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Br J Cancer. 2019 Oct;121(8):666-678. doi: 10.1038/s41416-019-0572-9. Epub 2019 Sep 16.

Aberrations in Notch-Hedgehog signalling reveal cancer stem cells harbouring conserved oncogenic properties associated with hypoxia and immunoevasion.

Author information

1
Institute of Health Informatics, University College London, 222 Euston Road, London, NW1 2DA, UK.
2
Institute of Health Informatics, University College London, 222 Euston Road, London, NW1 2DA, UK. alvina.lai@ucl.ac.uk.

Abstract

BACKGROUND:

Cancer stem cells (CSCs) have innate abilities to resist even the harshest of therapies. To eradicate CSCs, parallels can be drawn from signalling modules that orchestrate pluripotency. Notch-Hedgehog hyperactivation are seen in CSCs, yet, not much is known about their conserved roles in tumour progression across cancers.

METHODS:

Employing a comparative approach involving 21 cancers, we uncovered clinically-relevant, pan-cancer drivers of Notch and Hedgehog. GISTIC datasets were used to evaluate copy number alterations. Receiver operating characteristic and Cox regression were employed for survival analyses.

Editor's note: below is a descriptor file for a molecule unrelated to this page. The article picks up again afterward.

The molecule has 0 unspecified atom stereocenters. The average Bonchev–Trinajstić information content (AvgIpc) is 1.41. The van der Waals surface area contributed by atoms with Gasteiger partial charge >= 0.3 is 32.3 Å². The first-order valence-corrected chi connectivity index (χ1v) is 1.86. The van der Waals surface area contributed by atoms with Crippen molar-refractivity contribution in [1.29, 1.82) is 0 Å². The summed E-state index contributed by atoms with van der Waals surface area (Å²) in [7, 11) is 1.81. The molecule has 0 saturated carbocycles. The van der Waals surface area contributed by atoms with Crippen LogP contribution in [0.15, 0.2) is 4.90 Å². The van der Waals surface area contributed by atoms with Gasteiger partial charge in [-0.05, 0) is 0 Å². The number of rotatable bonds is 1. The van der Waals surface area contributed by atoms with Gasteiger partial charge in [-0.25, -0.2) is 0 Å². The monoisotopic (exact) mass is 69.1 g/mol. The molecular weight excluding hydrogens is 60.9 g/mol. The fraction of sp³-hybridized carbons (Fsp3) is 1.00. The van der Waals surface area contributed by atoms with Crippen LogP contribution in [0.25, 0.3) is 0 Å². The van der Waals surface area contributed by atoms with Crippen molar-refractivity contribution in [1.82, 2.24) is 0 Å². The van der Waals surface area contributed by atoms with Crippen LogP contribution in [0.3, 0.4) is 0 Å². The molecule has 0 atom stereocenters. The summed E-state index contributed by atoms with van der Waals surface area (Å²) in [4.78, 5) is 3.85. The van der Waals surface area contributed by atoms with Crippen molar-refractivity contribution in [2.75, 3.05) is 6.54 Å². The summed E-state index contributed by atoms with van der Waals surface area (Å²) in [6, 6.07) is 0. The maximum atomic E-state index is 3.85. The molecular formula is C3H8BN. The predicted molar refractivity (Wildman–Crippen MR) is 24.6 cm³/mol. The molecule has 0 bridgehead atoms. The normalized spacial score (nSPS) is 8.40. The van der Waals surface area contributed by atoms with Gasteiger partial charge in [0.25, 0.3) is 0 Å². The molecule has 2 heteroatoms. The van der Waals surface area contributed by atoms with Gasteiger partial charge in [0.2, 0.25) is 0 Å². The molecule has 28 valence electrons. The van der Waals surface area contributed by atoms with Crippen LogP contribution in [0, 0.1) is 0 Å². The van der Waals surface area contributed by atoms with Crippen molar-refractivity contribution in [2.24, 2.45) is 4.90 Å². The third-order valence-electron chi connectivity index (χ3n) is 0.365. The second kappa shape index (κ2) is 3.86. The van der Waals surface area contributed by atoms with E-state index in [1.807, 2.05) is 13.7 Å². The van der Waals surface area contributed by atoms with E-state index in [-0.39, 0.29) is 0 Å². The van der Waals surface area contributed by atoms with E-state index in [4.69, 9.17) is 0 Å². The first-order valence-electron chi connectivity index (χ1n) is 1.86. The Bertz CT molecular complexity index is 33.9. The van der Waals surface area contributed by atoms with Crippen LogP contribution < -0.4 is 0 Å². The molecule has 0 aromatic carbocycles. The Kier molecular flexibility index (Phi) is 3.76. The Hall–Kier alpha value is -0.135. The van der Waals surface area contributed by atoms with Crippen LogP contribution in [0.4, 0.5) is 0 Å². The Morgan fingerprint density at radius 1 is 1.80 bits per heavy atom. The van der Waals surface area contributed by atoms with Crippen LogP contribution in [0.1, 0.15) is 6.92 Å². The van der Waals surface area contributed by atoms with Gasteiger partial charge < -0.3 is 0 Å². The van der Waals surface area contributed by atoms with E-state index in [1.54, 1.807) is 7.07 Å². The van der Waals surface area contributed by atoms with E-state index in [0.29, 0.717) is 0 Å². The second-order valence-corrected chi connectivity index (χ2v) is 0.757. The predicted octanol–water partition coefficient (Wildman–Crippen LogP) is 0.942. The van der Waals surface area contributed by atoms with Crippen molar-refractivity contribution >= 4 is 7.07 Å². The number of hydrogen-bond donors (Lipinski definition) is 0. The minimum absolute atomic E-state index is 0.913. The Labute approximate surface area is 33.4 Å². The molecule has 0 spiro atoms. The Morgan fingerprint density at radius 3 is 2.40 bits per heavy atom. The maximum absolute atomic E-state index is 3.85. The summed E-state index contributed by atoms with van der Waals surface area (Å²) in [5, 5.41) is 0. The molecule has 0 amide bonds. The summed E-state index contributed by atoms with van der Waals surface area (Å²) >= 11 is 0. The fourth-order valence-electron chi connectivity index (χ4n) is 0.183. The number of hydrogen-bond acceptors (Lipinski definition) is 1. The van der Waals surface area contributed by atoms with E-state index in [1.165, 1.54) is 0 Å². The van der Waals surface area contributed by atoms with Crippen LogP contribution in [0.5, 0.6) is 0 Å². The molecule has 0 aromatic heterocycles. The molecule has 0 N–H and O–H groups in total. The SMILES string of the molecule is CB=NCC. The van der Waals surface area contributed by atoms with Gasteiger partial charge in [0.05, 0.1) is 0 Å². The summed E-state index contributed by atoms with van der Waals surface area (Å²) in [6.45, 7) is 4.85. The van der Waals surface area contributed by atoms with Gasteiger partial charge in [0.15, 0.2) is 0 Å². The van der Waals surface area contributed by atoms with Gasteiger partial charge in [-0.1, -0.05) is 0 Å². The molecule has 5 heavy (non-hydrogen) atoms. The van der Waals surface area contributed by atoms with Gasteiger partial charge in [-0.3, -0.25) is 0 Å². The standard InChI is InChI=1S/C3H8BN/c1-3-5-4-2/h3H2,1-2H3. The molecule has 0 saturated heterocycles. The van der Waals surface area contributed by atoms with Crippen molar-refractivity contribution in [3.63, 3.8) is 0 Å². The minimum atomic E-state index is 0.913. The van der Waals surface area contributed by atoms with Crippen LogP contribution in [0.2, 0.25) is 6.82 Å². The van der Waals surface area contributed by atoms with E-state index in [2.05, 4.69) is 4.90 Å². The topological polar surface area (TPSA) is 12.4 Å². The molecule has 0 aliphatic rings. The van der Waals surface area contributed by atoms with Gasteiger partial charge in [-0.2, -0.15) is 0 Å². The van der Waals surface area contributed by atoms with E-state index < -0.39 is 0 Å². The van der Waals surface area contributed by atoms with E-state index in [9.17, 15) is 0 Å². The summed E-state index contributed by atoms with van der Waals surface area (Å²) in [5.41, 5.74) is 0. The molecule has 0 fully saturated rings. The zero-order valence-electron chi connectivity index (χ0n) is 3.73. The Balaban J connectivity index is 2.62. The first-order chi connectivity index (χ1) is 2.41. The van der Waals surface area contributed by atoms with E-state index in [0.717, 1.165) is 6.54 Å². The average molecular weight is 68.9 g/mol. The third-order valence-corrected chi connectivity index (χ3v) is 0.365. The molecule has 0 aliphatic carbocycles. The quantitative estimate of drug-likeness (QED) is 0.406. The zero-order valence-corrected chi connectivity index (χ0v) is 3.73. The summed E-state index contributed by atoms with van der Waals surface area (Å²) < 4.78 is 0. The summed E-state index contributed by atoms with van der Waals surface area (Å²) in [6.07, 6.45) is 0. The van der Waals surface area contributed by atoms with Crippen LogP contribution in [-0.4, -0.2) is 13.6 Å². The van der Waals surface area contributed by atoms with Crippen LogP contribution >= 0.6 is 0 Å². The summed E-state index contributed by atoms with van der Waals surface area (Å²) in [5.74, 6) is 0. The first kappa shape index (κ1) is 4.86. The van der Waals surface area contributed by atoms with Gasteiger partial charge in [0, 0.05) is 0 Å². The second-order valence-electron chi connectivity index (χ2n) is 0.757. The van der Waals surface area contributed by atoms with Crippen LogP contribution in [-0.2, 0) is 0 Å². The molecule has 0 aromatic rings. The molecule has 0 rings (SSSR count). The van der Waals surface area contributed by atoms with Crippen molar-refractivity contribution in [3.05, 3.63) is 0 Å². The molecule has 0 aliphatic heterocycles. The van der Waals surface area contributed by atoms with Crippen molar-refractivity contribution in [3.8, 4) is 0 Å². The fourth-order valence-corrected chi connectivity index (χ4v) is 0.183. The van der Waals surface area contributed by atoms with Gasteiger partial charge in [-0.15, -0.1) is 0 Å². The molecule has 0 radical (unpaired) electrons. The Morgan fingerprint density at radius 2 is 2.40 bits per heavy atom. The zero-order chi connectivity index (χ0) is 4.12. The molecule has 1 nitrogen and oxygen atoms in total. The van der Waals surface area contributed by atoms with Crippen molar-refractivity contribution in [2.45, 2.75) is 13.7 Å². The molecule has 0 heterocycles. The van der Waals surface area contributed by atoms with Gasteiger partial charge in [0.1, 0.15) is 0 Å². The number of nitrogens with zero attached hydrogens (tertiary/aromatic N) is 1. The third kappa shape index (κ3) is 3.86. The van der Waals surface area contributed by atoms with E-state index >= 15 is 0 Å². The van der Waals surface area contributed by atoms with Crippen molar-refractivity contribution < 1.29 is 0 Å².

RESULTS:

We identified a Notch-Hedgehog signature of 13 genes exhibiting high frequencies of somatic amplifications leading to transcript overexpression. The signature successfully predicted patients at risk of death in five cancers (n = 2278): glioma (P < 0.0001), clear cell renal cell (P = 0.0022), papillary renal cell (P = 0.00099), liver (P = 0.014) and stomach (P = 0.011). The signature was independent of other clinicopathological parameters and offered an additional resolution to stratify similarly-staged tumours. High-risk patients exhibited features of stemness and had more hypoxic tumours, suggesting that hypoxia may influence CSC behaviour. Notch-Hedgehog+ CSCs had an immune privileged phenotype associated with increased regulatory T cell function.

CONCLUSION:

This study will set the stage for exploring adjuvant therapy targeting the Notch-Hedgehog axis to help optimise therapeutic regimes leading to successful CSC elimination.

PMID:
31523055
DOI:
10.1038/s41416-019-0572-9

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